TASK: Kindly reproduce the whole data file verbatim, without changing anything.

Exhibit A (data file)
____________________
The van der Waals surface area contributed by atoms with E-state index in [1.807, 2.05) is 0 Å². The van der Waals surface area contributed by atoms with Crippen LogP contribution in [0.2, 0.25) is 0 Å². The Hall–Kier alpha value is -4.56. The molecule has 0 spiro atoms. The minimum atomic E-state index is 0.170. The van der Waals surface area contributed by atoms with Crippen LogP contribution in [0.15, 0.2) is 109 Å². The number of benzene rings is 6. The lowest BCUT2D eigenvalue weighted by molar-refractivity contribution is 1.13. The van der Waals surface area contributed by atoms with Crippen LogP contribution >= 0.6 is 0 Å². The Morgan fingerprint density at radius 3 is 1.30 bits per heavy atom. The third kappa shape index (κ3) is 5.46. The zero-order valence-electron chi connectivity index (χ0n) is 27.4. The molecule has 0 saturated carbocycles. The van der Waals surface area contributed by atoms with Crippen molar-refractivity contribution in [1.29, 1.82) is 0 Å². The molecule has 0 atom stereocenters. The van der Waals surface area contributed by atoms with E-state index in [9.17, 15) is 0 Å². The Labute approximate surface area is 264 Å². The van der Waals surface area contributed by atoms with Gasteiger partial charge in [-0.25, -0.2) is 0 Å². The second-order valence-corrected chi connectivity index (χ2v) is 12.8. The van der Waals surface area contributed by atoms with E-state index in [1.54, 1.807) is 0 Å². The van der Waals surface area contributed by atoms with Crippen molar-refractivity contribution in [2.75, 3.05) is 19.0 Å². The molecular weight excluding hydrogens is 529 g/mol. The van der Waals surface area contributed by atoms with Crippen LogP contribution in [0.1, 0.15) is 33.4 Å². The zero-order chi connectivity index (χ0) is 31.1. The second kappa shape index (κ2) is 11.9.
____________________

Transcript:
The van der Waals surface area contributed by atoms with E-state index in [1.807, 2.05) is 0 Å². The van der Waals surface area contributed by atoms with Crippen LogP contribution in [0.2, 0.25) is 0 Å². The Hall–Kier alpha value is -4.56. The molecule has 0 spiro atoms. The minimum atomic E-state index is 0.170. The van der Waals surface area contributed by atoms with Crippen LogP contribution in [0.15, 0.2) is 109 Å². The number of benzene rings is 6. The lowest BCUT2D eigenvalue weighted by molar-refractivity contribution is 1.13. The van der Waals surface area contributed by atoms with Crippen LogP contribution >= 0.6 is 0 Å². The Morgan fingerprint density at radius 3 is 1.30 bits per heavy atom. The third kappa shape index (κ3) is 5.46. The zero-order valence-electron chi connectivity index (χ0n) is 27.4. The molecule has 0 saturated carbocycles. The van der Waals surface area contributed by atoms with Crippen molar-refractivity contribution in [1.29, 1.82) is 0 Å². The molecule has 0 atom stereocenters. The van der Waals surface area contributed by atoms with E-state index in [9.17, 15) is 0 Å². The Labute approximate surface area is 264 Å². The van der Waals surface area contributed by atoms with Gasteiger partial charge in [-0.25, -0.2) is 0 Å². The second-order valence-corrected chi connectivity index (χ2v) is 12.8. The van der Waals surface area contributed by atoms with E-state index in [1.54, 1.807) is 0 Å². The van der Waals surface area contributed by atoms with Crippen molar-refractivity contribution in [2.75, 3.05) is 19.0 Å². The molecular weight excluding hydrogens is 529 g/mol. The van der Waals surface area contributed by atoms with Crippen LogP contribution in [0.1, 0.15) is 33.4 Å². The zero-order chi connectivity index (χ0) is 31.1. The second kappa shape index (κ2) is 11.9.